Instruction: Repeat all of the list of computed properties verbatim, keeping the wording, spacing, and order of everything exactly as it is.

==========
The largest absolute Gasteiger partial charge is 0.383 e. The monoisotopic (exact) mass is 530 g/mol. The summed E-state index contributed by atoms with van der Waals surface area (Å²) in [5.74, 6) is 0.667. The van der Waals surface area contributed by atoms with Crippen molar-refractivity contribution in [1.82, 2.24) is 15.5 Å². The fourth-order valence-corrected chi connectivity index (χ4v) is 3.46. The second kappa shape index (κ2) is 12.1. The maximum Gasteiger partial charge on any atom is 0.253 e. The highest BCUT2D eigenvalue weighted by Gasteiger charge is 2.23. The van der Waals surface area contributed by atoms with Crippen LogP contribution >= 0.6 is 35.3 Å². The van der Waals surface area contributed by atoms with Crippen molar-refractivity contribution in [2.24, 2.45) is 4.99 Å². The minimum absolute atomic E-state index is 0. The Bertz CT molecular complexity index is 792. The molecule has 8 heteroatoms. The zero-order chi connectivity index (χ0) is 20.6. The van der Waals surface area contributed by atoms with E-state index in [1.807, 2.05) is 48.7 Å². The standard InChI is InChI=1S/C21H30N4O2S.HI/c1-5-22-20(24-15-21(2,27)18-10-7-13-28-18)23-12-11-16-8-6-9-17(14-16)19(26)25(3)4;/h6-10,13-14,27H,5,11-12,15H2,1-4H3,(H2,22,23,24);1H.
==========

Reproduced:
The largest absolute Gasteiger partial charge is 0.383 e. The monoisotopic (exact) mass is 530 g/mol. The summed E-state index contributed by atoms with van der Waals surface area (Å²) in [5.74, 6) is 0.667. The van der Waals surface area contributed by atoms with Crippen molar-refractivity contribution in [1.82, 2.24) is 15.5 Å². The fourth-order valence-corrected chi connectivity index (χ4v) is 3.46. The second kappa shape index (κ2) is 12.1. The maximum Gasteiger partial charge on any atom is 0.253 e. The highest BCUT2D eigenvalue weighted by Gasteiger charge is 2.23. The van der Waals surface area contributed by atoms with Crippen LogP contribution >= 0.6 is 35.3 Å². The van der Waals surface area contributed by atoms with Crippen molar-refractivity contribution in [2.24, 2.45) is 4.99 Å². The minimum absolute atomic E-state index is 0. The Bertz CT molecular complexity index is 792. The molecule has 8 heteroatoms. The zero-order chi connectivity index (χ0) is 20.6. The van der Waals surface area contributed by atoms with E-state index in [1.807, 2.05) is 48.7 Å². The standard InChI is InChI=1S/C21H30N4O2S.HI/c1-5-22-20(24-15-21(2,27)18-10-7-13-28-18)23-12-11-16-8-6-9-17(14-16)19(26)25(3)4;/h6-10,13-14,27H,5,11-12,15H2,1-4H3,(H2,22,23,24);1H.